Fishing is a year-round activity and when the thermometer plunges below freezing in Michigan, most anglers have little choice but to hit the hard water. Ice fishing becomes the go-to activity until spring.
For beginning anglers, ice fishing offers one significant advantage: access. Boat-less anglers, who otherwise are limited to shorelines or fishing piers much of the year, can often access entire lakes. That inspires some anglers to proclaim that ice-fishing season is their favorite time of year.
Fortunately, ice fishing can be relatively simple. All that’s needed to start is a way to make a hole in the ice (an auger or spud), a way to clear the slush from it (an inexpensive scoop), and rudimentary equipment.
|Seven-year-old Kori Draper is all smiles after catching a perch.|
So how do you get started?
There’s a good opportunity every Saturday at noon at the Carl T. Johnson Hunting and Fishing Center in Cadillac holds on-the-ice fishing events.
Novice anglers often can find assistance nearby. Tom Goniea, a fisheries biologist at the Department of Natural Resources, says finding a mentor helps shorten the learning curve.
“Ask around,” Goniea said. “Ask the guys at work or the folks at church. Ice fishermen make up a community that’s usually quite willing to introduce others to the sport.
“And most ice fishermen have enough equipment that they can get you started if you go with them so you can see what you need.”
DNR fisheries biologist Christian LeSage agrees.
“There‘s a big social component to ice fishing,” he said. “When you get out on the ice people are usually friendly – they’re willing to tell you what they’re doing, what they’re using, and how they’re catching fish.”
Except for largemouth and smallmouth bass – bass season closes Jan. 1 and doesn’t completely reopen until the Saturday before Memorial Day – anglers who ice fish can pursue all species they target the rest of the year. Ice fishing can range from fishing for panfish on a farm pond to making miles-long sojourns on the Great Lakes in pursuit of walleyes, lake trout or other top-of-the-food-chain predators.
LeSage recommends people start with panfish. He likes bluegills.
|A volunteer instructor shops a young angler how to use a |
weight at an ice-fishing clinic at the DNR’s Carl T.
Johnson Hunting and Fishing Center.
“You can try it on a small pond in a park,” he said. “And you don’t need extravagant gear. If you go places where people have been fishing, you don’t even need an auger – you can reopen a hole with a hammer.
“Most veteran fishermen know that the best fishing is at dawn and dusk, but you can catch bluegills throughout the day. You can catch them in shallow water. You can catch a lot in a small area. And they’re delicious.”
What’s nicest about bluegills is that they can be found almost everywhere and, as fishing quarry, are relatively unsophisticated. All you need is a basic gear. Small fiberglass rods with simple, spring-tension spoons can be yours for less than $10 and you will see accomplished ice anglers using them. Add some light line, a few low-cost tear drops (small weighted hooks) and a container of insect larvae (wax worms or spikes, the early life stages of bee moths or flies, respectively) and you’re in business. Lower your bait to the bottom, begin slowly working it upward in the water column until you start getting bites, and then fish at that depth.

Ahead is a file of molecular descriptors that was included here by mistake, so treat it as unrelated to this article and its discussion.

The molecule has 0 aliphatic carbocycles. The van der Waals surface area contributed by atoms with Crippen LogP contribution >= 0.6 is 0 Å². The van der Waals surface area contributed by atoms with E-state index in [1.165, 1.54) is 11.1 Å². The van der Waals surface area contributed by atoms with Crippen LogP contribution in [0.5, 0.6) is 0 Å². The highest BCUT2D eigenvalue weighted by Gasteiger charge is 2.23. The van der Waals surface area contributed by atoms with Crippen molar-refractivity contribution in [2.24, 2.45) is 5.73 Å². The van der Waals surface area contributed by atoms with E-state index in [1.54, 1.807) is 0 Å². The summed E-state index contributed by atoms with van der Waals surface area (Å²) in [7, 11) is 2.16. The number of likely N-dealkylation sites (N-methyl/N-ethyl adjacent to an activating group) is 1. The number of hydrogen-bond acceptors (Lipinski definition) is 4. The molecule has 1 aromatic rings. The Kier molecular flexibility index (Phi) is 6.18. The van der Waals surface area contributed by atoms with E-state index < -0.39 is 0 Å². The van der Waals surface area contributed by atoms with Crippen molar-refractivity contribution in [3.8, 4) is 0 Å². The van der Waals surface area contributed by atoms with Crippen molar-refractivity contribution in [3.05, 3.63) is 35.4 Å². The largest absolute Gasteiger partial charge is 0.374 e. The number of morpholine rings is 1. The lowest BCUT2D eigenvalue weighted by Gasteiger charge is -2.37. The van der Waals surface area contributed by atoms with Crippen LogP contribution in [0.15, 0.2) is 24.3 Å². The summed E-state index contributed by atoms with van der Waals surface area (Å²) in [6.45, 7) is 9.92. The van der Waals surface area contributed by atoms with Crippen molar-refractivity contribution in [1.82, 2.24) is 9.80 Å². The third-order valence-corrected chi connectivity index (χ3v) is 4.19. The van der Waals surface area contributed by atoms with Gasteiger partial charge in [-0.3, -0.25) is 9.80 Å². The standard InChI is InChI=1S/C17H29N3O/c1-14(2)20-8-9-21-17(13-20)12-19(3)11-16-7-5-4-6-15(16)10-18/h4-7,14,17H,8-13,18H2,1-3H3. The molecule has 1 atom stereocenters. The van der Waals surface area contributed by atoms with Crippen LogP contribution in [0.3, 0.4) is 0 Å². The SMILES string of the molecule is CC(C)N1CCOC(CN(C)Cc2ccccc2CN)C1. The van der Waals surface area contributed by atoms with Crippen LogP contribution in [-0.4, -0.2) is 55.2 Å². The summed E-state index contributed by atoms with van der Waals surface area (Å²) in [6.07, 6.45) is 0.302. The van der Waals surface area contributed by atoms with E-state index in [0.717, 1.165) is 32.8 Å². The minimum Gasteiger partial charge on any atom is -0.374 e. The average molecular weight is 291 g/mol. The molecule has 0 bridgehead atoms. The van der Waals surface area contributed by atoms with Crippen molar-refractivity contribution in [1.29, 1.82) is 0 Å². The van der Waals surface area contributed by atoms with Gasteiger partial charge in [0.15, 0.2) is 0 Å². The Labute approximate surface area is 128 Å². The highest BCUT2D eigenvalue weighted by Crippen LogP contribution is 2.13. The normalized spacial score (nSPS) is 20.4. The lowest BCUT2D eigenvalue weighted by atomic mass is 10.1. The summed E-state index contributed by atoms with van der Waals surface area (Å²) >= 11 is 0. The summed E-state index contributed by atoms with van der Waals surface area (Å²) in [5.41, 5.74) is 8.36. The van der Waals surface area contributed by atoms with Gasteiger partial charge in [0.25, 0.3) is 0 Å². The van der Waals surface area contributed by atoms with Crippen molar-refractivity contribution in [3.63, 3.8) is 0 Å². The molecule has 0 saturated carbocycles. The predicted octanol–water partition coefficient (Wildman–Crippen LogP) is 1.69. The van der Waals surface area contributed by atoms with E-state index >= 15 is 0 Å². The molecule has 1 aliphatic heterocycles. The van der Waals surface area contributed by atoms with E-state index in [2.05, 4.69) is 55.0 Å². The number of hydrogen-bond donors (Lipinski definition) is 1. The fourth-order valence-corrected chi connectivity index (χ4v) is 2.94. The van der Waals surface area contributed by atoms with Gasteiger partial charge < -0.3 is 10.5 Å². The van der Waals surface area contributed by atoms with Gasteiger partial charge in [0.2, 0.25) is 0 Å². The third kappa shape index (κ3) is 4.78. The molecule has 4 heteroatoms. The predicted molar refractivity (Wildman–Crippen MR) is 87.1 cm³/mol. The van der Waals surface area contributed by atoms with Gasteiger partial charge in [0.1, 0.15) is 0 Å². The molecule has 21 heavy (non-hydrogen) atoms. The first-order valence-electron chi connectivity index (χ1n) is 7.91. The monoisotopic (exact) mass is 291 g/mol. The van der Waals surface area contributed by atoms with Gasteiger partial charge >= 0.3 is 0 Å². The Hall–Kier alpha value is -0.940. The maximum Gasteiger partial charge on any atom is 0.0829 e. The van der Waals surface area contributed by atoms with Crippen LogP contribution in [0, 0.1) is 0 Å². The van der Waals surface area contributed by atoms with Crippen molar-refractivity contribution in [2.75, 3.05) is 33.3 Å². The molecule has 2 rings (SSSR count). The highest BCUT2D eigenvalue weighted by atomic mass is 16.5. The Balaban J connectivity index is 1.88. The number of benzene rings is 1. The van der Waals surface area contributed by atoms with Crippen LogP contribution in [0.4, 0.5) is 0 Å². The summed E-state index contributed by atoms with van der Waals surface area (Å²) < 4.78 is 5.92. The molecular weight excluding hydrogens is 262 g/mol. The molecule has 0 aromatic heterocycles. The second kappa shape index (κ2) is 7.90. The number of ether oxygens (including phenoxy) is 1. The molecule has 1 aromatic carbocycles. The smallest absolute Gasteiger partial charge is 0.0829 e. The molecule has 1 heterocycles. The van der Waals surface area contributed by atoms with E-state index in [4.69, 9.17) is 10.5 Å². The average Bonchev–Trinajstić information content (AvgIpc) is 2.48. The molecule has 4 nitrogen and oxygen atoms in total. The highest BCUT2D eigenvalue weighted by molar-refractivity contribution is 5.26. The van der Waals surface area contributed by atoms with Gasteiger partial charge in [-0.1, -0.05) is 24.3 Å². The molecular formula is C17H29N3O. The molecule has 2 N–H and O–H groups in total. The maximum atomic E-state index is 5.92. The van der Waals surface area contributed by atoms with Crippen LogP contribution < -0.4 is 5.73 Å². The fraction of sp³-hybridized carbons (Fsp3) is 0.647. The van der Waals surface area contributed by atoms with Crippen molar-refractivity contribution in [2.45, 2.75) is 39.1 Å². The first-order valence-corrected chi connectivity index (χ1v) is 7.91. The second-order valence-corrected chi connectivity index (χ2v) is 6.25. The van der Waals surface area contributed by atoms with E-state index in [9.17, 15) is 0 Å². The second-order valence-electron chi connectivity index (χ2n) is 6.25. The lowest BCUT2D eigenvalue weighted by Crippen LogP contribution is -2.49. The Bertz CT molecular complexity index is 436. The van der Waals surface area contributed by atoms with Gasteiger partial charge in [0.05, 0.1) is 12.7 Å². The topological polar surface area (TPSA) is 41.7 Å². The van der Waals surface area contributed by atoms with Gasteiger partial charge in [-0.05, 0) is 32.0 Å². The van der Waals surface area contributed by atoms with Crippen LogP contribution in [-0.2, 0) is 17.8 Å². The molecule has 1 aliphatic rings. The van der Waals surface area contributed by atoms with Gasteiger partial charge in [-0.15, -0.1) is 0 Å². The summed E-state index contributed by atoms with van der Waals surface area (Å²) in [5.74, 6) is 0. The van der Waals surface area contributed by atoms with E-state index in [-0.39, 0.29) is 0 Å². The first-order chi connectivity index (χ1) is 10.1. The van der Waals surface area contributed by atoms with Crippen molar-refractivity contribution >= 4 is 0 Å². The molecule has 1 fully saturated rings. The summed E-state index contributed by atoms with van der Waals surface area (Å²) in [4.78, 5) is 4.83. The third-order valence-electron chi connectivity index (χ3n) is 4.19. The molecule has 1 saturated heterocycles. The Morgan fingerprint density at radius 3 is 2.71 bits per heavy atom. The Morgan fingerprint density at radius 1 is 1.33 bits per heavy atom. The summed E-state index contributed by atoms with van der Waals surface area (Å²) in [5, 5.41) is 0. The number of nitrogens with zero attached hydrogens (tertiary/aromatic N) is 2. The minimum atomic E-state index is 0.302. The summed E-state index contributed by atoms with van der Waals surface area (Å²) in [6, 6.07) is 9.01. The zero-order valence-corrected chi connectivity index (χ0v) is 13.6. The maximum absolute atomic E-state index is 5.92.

It can (and does) get much more complicated with expensive rods, sonar fish finders, and a plethora of other equipment. But many anglers never acquire all that gear and continue to enjoy productive bluegill fishing.
As you progress in the sport and explore other ice-fishing opportunities, the equation becomes decidedly more complex. Get addicted to walleye fishing and you’ll be into snowmobile or quad runners, insulated ice shanties, GPS, underwater cameras – the list is endless.
But some factors never change: The first rule of ice fishing is to be safe.
|John Zakrajsek, an assistant interpreter at William Mitchell |
State Park, shows a youngster how to tie on a jig for ice fishing.
Good, strong ice can support a semi-truck, but every year there are tragedies that often involve recklessness. Make sure the ice is safe. Even arctic temperatures won’t guarantee it, especially if there’s an insulating layer of snow on top. You can get up-to-date info from bait shops around fishing locales, but always make sure yourself. Carry a spud to test the ice in front of you as you venture forth. Don’t approach ice that is discolored or has objects (such as vegetation or timber) protruding through it. Be especially careful of rivers (current can degrade ice quickly) or spring-fed lakes and ponds where warmer water can cause thin spots in an otherwise solid surface.
Always carry basic emergency gear, just in case. Ice picks (or homemade alternatives constructed of nails in dowels) will give you a way to get purchase on the ice should you break through. Carry a rope to toss to someone else who breaks through.
It’s better – some would say mandatory – not to go alone. You certainly don’t want to head miles off shore – at Saginaw Bay, say, or Little Bay de Noc – without a partner. Always make sure someone knows where you are going and when you plan to return. Carry your cell phone.
Make sure you dress for the weather. Dress in layers from head to toe – the best way to keep your feet warm is to keep your head warm – and a waterproof outer layer is advisable. Small luxuries – such as extra gloves and hand warmers – often pay large dividends.
Ice fishing isn’t for everybody. But if you look around in the winter and see the huge shanty towns that spring up on some of Michigan’s best fishing lakes, it’s obvious that a lot of people are having a lot of fun out there.
It isn’t that difficult to become one of them.
For more information on ice fishing, visit the DNR’s website at www.michigan.gov/fishing.